WagnerBlog

The World of Composer Richard Wagner and his operas. www.wagneroperas.com with frequent forays into the world of art, culture, and film.

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Vincent Vargas is a foreign language teacher at a private school in New York City. He runs websites dedicated to Casablanca (www.vincasa.com) and Richard Wagner (www.wagneroperas.com).

Saturday, May 28, 2005

To Live is to Doubt

Last Saturday afternoon I tried, without much success, to get tickets to see Doubt. Unfortunately, all they had left were partial-view seats. I decided instead to go across the street to the Longacre and attend the matinee of Who's Afraid of Virginia Woolf? from a full-view seat. On the strength of its multiple Tony nominations Doubt has been doing bang-up business at the box office. These days, arriving at the box office a few hours before curtain will not guarantee that you will get in. (It might be a first that on the same street, right across from one another, two plays are running where the entire cast of each production is nominated for the Tonys). Doubt is a hit, and I decided to go back to the Martin Beck after work yesterday and try my luck and see what tickets they had available for the next day. Wouldn't you know it: they had front row center seats for the Saturday matinee. I scooped up that ticket up so fast! I've never gotten a front row seat to a show before. At my first Broadway show I came pretty close -- fourth row on the aisle to see Christopher Plummer's Tony award performance in the musical Cyrano. No wonder I've been hooked on theater ever since.

Watching Doubt from the front row is an experience that absorbs you even closer inside the actor's playing area. You can't get over the incredible proximity and all that goes with it: cinematic closeups, pores, wrinkles, lint on black costumes, flying saliva that could spray you, the natural tones of the unmiked voice, and, because of the lack of an audience in front of you, the incredibly privileged certainty that this play is being performed only for you. And, of course, there are the magical moments that can only happen when you sit this close. I don't think that I will ever forget the scene between Father Flynn and Sister James as they sat on a bench, their emotions exposed and raw. Heather Goldenhersh, giving the performance of a lifetime in the role of Sister James, breaks down and cries, her hand going up to cover her face. When she lowers her hand again, a single solitary real tear slowly rolled down her right check, followed by another from her left eye. It was one of the most magical moments I have ever experienced in the theater. It left me with much admiration for this new star, (this play marks her Broadway debut) and I hope that next Sunday Tony puts out the welcome mat for her.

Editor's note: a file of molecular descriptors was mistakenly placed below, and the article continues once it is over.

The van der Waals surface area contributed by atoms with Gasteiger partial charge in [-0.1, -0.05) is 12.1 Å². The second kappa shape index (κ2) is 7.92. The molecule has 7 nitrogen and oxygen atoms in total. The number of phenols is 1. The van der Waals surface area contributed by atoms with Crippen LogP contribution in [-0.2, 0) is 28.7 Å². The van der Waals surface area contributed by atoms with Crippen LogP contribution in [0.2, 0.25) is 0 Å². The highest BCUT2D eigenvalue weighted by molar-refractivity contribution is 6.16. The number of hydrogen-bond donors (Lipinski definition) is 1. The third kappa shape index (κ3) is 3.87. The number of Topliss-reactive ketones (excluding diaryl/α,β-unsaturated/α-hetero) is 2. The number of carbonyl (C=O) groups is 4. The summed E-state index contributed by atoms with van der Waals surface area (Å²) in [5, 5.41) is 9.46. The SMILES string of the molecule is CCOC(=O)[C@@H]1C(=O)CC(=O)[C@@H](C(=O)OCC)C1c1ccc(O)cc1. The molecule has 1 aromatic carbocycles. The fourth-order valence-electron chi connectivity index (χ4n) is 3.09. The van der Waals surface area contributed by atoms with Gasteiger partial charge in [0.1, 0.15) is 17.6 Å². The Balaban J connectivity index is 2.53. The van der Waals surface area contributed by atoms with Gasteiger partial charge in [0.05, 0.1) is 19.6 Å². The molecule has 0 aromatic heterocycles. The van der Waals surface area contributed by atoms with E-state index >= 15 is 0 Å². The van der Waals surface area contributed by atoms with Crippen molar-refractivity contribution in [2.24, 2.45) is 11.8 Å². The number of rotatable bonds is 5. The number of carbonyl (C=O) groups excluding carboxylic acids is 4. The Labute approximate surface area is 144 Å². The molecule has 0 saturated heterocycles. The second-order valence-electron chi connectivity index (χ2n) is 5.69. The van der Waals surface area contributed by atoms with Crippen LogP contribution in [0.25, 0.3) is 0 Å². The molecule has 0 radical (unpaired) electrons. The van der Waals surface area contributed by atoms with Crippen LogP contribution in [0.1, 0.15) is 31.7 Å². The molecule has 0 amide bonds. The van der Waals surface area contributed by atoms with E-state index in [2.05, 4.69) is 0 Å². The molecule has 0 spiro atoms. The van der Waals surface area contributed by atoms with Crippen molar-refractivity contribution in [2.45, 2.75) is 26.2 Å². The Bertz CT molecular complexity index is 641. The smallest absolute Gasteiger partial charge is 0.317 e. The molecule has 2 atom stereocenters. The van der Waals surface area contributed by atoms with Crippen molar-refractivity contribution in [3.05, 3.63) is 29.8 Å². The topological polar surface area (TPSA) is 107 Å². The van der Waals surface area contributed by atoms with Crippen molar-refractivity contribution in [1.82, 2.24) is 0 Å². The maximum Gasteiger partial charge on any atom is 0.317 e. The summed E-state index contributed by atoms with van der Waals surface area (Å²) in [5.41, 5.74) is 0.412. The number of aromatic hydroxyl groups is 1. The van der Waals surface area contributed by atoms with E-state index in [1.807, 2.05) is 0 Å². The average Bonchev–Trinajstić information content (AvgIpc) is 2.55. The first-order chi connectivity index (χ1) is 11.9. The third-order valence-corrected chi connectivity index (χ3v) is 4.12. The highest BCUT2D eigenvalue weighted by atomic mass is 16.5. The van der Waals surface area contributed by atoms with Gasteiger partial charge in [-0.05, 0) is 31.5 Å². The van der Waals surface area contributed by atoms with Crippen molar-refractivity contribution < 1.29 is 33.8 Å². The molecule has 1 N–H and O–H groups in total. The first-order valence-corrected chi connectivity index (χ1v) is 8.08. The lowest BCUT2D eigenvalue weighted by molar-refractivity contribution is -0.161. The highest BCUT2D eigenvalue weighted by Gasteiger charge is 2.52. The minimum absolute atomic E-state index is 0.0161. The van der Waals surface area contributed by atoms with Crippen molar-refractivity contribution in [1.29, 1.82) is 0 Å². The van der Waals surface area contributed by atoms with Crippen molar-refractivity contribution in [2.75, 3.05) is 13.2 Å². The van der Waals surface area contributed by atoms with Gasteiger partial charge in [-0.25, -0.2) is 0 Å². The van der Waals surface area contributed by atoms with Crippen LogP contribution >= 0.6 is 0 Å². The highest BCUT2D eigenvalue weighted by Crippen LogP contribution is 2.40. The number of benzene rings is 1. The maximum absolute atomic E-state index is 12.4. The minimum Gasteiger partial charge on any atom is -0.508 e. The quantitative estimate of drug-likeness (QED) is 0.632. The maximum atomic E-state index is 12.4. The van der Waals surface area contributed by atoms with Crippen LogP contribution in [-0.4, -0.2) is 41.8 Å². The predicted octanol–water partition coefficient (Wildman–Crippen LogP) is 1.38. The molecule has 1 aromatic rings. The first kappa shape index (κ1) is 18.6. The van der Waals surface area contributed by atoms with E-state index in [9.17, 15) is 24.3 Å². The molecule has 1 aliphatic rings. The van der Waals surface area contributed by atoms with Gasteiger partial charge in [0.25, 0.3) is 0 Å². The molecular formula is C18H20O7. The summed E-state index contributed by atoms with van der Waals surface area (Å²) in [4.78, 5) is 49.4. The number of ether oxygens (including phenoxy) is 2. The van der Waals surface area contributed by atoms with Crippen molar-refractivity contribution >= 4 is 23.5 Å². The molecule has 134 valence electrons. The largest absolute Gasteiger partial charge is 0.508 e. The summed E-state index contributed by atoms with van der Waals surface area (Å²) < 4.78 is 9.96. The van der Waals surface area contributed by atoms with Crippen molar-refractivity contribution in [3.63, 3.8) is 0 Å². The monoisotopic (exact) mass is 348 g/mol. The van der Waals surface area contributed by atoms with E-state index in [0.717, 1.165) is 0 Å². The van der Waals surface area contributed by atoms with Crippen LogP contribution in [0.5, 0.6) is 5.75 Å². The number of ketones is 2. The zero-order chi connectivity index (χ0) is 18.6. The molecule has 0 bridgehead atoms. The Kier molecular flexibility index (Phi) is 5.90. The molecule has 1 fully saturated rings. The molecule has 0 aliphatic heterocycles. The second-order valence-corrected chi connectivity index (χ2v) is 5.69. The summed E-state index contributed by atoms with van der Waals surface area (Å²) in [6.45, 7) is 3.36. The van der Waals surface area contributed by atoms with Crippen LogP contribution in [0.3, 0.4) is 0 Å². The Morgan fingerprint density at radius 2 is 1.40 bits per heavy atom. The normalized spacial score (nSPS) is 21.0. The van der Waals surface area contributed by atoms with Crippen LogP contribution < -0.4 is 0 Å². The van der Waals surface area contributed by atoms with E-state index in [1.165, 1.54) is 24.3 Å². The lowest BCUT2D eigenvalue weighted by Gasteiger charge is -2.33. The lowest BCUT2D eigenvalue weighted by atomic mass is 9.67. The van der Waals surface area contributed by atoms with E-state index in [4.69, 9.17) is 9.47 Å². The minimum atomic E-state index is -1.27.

Cherry Jones is currently giving the best performance by a woman on Broadway. As the tough-as-nails Sister Aloysius, the principal of the St. Nicholas School in the Bronx, she wears her inscrutable Sisters of Charity habit as an armor for the fight that will follow as she intends to bring down the jockish parish priest Father Flynn, whom she fears might be molesting the school's first black student. Brí­an F. O'Byrne's Father Flynn is an unforgettable creation: enlightened by Vatican Council II, but possibly racked by private demons brought on by a new freedom, this priest wants to be relevant and bring this Bronx parish into the twentieth century. He can coach the basketball team after school, while delivering sermons on Sundays based on jottings from a little notebook he always keeps with him. If he represents the uncertain future of the Catholic Church, then Sister Aloysius is the institution's anchor, always advising the young Sister James to stay true to ideals that could probably be traced back to Elizabeth Ann Seton, the founder of the Sisters of Charity.



One of my colleagues at work, who as a child was taught by nuns in the fifties, has nothing but admiration for these wonderful creatures who commanded respect and attention, and who could control an overcrowded classroom with their mere presence. My friend is fond of saying that the cure for today's education woes is "a five-foot nun with a six inch ruler." Doubt's author John Patrick Shanley seems to be of the same opinion. The playwright dedicates Doubt to "the many orders of Catholic nuns who devoted their lives to serving others..." He then adds: "Though they have been much maligned and ridiculed, who among us has been so generous?"

After the play I met two of its stars, Adriane Lenox, who is nominated for the Tony for her fine work as the boy's mother, and Mr. O'Byrne. As Ms. Lenox was signing my playbill, I told her that I was rooting for her next Sunday at the Tonys. She seemed genuinely pleased to hear this. She smiled, patted me on the arm and said "Thank-you, its really tight!" I agreed with her. The category of Best Featured Actress includes great performances from Dana Ivey (The Rivals), Mireille Enos (Who's Afraid of Virginia Woolf?), Amy Ryan (A Streetcar Named Desire) and her own colleague, Ms. Goldenhersh. It was also a pleasure to shake hands with Mr. O'Byrne, congratulate him on a job well done, and wish him luck on his own nomination for Best Actor.

Doubt is one of the finest American plays in years. That generosity that Mr. Shanley writes about seems to be present on and off the stage at the Martin Beck Theater. You should go and experience it for yourself.

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